Protocols are used to communicate over the Internet. Each time you send an e-mail, visit a website, or download a file, you are using a protocol. Protocols are agreed upon formats by which two computers (or other devices such as hand-held devices) agree to talk to each other.
When people communicate, we typically agree upon a language that we will speak (English, German, French). Within that language, we may agree upon specific meanings of words, acronyms, or nicknames. When both people understand the language and sub-meanings within that language, they can communicate.
Devices, such as computers, agree in much the same way. They agree to a language and protocol such as FTP, HTTP, WebDAV, or many others. Once they are speaking the same language, they can communicate by displaying a Web page, sending and receiving e-mail, or transferring files.
Protocols are often used for specific purposes. Here is a list of Internet based protocols, the abbreviations by which they are often referred and their most common uses.
- FTP – File Transfer Protocol – as the name suggests, FTP is used to transfer files. If you are creating a website, or uploading pictures, you are probably using FTP.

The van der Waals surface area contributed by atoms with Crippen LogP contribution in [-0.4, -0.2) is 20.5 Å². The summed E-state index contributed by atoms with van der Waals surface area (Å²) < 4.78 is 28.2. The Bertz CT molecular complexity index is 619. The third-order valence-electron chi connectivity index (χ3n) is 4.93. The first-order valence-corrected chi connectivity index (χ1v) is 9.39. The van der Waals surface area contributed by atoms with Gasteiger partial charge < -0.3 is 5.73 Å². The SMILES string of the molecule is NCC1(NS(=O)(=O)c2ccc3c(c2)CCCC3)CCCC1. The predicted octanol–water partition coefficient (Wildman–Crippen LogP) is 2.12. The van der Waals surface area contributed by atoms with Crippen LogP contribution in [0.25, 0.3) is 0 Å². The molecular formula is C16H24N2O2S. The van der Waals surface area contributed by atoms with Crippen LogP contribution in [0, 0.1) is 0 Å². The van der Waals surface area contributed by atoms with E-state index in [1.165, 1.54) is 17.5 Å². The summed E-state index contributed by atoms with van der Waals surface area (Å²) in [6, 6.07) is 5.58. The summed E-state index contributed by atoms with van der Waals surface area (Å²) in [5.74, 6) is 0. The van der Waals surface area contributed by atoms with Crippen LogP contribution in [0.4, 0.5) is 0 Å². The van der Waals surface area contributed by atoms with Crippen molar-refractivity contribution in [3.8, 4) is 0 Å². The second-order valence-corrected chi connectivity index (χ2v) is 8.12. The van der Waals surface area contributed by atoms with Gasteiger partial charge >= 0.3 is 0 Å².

- SFTP – Secure File Transfer Protocol – another protocol used for transferring files. Though not as popular as FTP, SFTP provides additional security and some increases in performance.
- SSL – Secure Sockets Layer – this protocol is used in conjunction with another protocol to encrypt the information that is being transferred between two computers. SSL creates a secure “tunnel”, and another protocol, such as FTP, will send its transmissions inside of that secure tunnel.
- TLS - Transport Layer Security - the successor to SSL v3.0. Originally named SSL v3.1, but later renamed to TLS due to the vast improvements that were made between v3.0 and v3.1.
- FTPS - FTP over SSL - used to identify an FTP session running within the context of a securely established SSL connection.
- HTTP – HyperText Transfer Protocol – this protocol is commonly used for displaying Web pages. When you enter a URL into your browser, an HTTP “request” is made to the Web server where that URL is located. The Web server sends a copy of that Web page to your browser using HTTP.
- WebDAV – Web-based Distributed Authoring & Versioning – this is a special protocol that was developed to enable users to collaborate on documents over the Internet. Derived from HTTP, WebDAV extends the functionality of HTTP by adding features such as file locking, file versioning, and file writing. With the introduction of WebDAV, the traditional 'read-only' Internet now becomes a 'read-write' medium poised for collaboration.
South River Technologies has extensive experience in using these protocols in our products. Since 1996, SRT has specialized in developing products using these Internet standard protocols.
|WebDAV & SSL
||FTP, SSL, SFTP, FTPS
||WebDAV, HTTP, FTP, SSL, SFTP, FTPS